Simon continued his remarkable week with a 3-6 7-5 7-6 victory over Nadal, who has been troubled this week by a sore shoulder. The world No 16 had to save four match points against Igor Andreev in the first round and two against Robby Ginepri in the third. All five of his matches here have gone to three sets and four have been decided by tie-breaks. Murray, who is attempting to become the first Briton ever to win four ATP titles in a season, lost to Simon in Rome last year but beat him in Hamburg five months ago.
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Old 10-25-2008, 08:18 PM   #153
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http://www.telegraph.co.uk/sport/ten...en-Tennis.html


Andy Murray sweeps Fernando Verdasco aside to reach final of St Petersburg Open

Defending champion Andy Murray breezed into the final of the St Petersburg Open with a 6-0, 6-3 victory over Spaniard Fernando Verdasco.

By Clive White
Last Updated: 6:30PM BST 25 Oct 2008



On a roll: Fernando Verdasco is no match for Andy Murray in the St Petersburg Open semi-final Photo: EPA


No one need to tell Fernando Verdasco how far Andy Murray has come in the game in a relatively short space of time. Five years ago the Madrileño beat the Scot fairly conclusively in a small event in Segovia, Spain - but then Murray was barely 16 years of age at the time.

Since then, as Roger Federer put it last week, the boy has become a man, maturing into one of the most formidable players in the world today.

In the semi-finals of the St Petersburg Open he avenged that defeat to the Spaniard for a fourth time to give himself a great chance of winning his fifth title of the year.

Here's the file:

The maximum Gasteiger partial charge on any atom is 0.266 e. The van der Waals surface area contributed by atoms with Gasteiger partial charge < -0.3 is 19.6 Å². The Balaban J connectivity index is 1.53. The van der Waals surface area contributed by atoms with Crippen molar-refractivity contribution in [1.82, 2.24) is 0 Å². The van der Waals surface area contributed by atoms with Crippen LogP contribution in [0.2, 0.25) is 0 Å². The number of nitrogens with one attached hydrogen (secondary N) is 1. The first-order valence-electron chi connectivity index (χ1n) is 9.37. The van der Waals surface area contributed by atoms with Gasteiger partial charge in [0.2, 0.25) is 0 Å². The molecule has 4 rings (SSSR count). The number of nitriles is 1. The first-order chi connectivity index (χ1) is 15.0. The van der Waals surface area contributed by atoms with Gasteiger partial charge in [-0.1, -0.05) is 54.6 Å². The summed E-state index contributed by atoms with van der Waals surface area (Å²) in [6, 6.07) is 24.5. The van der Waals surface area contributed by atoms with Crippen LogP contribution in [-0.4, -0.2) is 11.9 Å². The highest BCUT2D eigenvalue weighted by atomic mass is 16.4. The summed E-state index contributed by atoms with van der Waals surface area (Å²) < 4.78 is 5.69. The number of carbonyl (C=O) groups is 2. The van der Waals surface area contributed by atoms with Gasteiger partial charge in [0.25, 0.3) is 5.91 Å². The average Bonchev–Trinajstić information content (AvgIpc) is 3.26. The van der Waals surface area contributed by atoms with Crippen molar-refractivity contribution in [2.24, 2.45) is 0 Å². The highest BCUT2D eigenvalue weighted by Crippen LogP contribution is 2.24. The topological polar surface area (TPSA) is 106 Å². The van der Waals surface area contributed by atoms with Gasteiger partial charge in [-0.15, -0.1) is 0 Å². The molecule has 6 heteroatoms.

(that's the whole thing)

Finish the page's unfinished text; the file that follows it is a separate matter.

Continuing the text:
The ridiculous ease of the defending champion's win over the world No16 - by 6-0, 6-3 - was further indication of how rapidly his game is progressing.

Although he beat Verdasco in last year's final here comfortably enough their subsequent meeting in Dubai was close; this wasn't even a contest for the most part. And, of course, last week at the Madrid Masters, he avenged his defeat to Federer in the US Open final in September.

Many expected him to take his foot off the throttle in Russia, what with the Paris Masters and, more importantly, the Masters Cup in Shanghai coming up in the next three weeks. But clearly the young Scot is of the opinion that success breeds success and there has been no let-up in his performance this week and he goes into today's final not having dropped a set here and unbeaten in 11 matches.

The world No 4 is a keen student of the game who usually knows all there is to know about the opposition. But even his knowledge will be tested today by Andrey Golubev. Ranked 150 in the world, Golubev must be as much of a mystery to his fellow Kazakhstanis as Borat is.

He had only played two matches at ATP level before arriving in St Petersburg, but he was an emphatic winner of the other semi-final, beating the recently revitalized Romanian Victor Hanescu 6-3, 6-0 in 54 minutes, which was even 20 minutes quicker than Murray could manage.

Verdasco felt confidence would be the key to a better performance this time, but that was soon shattered with a pair of double faults in each of his opening two service games, the second of which he was broken to love. A third consecutive break sealed the set in just 26 minutes.

When Verdasco was broken for a fourth consecutive time in the second set a double bagel loomed ominously. But he spiritedly broke straight back.

Six months ago that could have triggered a sudden collapse by the Dunblane boy or at least an unsettling moment or two of rage. Now there is a calmness about him, which is probably not unrelated to his improved physical condition, and he patiently waited for another opportunity to present itself, which it duly did in the eighth game with a decisive break this time.

Before last week no British player since Mark Cox in 1975 had won more than three titles in a year. All of sudden Murray is poised to win a fifth and the way he is playing it may not end there.